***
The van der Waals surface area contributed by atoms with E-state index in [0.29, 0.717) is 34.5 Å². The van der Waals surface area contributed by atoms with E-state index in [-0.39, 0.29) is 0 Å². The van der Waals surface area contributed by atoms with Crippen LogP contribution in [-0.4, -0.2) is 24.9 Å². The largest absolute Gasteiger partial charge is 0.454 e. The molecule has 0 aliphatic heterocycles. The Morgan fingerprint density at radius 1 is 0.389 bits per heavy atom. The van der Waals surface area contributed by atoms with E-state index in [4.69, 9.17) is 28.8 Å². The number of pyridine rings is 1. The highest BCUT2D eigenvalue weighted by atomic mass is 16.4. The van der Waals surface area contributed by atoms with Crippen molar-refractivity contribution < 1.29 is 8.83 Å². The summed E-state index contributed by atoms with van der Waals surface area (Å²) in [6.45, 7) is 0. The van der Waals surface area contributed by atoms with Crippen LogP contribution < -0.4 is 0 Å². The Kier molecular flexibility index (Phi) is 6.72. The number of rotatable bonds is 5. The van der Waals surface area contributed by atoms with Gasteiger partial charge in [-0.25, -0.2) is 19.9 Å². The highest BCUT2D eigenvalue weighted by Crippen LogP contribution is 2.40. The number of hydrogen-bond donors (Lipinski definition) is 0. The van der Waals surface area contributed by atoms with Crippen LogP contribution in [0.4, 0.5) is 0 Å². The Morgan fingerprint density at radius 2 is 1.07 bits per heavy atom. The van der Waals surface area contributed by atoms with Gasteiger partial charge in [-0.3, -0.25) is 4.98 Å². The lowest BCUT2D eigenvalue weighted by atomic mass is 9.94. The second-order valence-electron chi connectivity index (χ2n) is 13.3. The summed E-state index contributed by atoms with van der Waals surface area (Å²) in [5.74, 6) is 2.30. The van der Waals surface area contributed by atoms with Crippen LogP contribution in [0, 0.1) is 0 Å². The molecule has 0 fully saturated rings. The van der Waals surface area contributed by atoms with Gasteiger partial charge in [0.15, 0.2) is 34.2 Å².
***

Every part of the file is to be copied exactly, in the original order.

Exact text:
The van der Waals surface area contributed by atoms with E-state index in [0.29, 0.717) is 34.5 Å². The van der Waals surface area contributed by atoms with E-state index in [-0.39, 0.29) is 0 Å². The van der Waals surface area contributed by atoms with Crippen LogP contribution in [-0.4, -0.2) is 24.9 Å². The largest absolute Gasteiger partial charge is 0.454 e. The molecule has 0 aliphatic heterocycles. The Morgan fingerprint density at radius 1 is 0.389 bits per heavy atom. The van der Waals surface area contributed by atoms with E-state index in [4.69, 9.17) is 28.8 Å². The number of pyridine rings is 1. The highest BCUT2D eigenvalue weighted by atomic mass is 16.4. The van der Waals surface area contributed by atoms with Crippen molar-refractivity contribution < 1.29 is 8.83 Å². The summed E-state index contributed by atoms with van der Waals surface area (Å²) in [6.45, 7) is 0. The van der Waals surface area contributed by atoms with Crippen LogP contribution < -0.4 is 0 Å². The Kier molecular flexibility index (Phi) is 6.72. The number of rotatable bonds is 5. The van der Waals surface area contributed by atoms with Gasteiger partial charge in [-0.25, -0.2) is 19.9 Å². The highest BCUT2D eigenvalue weighted by Crippen LogP contribution is 2.40. The number of hydrogen-bond donors (Lipinski definition) is 0. The van der Waals surface area contributed by atoms with Crippen LogP contribution in [0.4, 0.5) is 0 Å². The Morgan fingerprint density at radius 2 is 1.07 bits per heavy atom. The van der Waals surface area contributed by atoms with Gasteiger partial charge in [-0.3, -0.25) is 4.98 Å². The lowest BCUT2D eigenvalue weighted by atomic mass is 9.94. The second-order valence-electron chi connectivity index (χ2n) is 13.3. The summed E-state index contributed by atoms with van der Waals surface area (Å²) in [5.74, 6) is 2.30. The van der Waals surface area contributed by atoms with Crippen LogP contribution in [0, 0.1) is 0 Å². The molecule has 0 fully saturated rings. The van der Waals surface area contributed by atoms with Gasteiger partial charge in [0.15, 0.2) is 34.2 Å².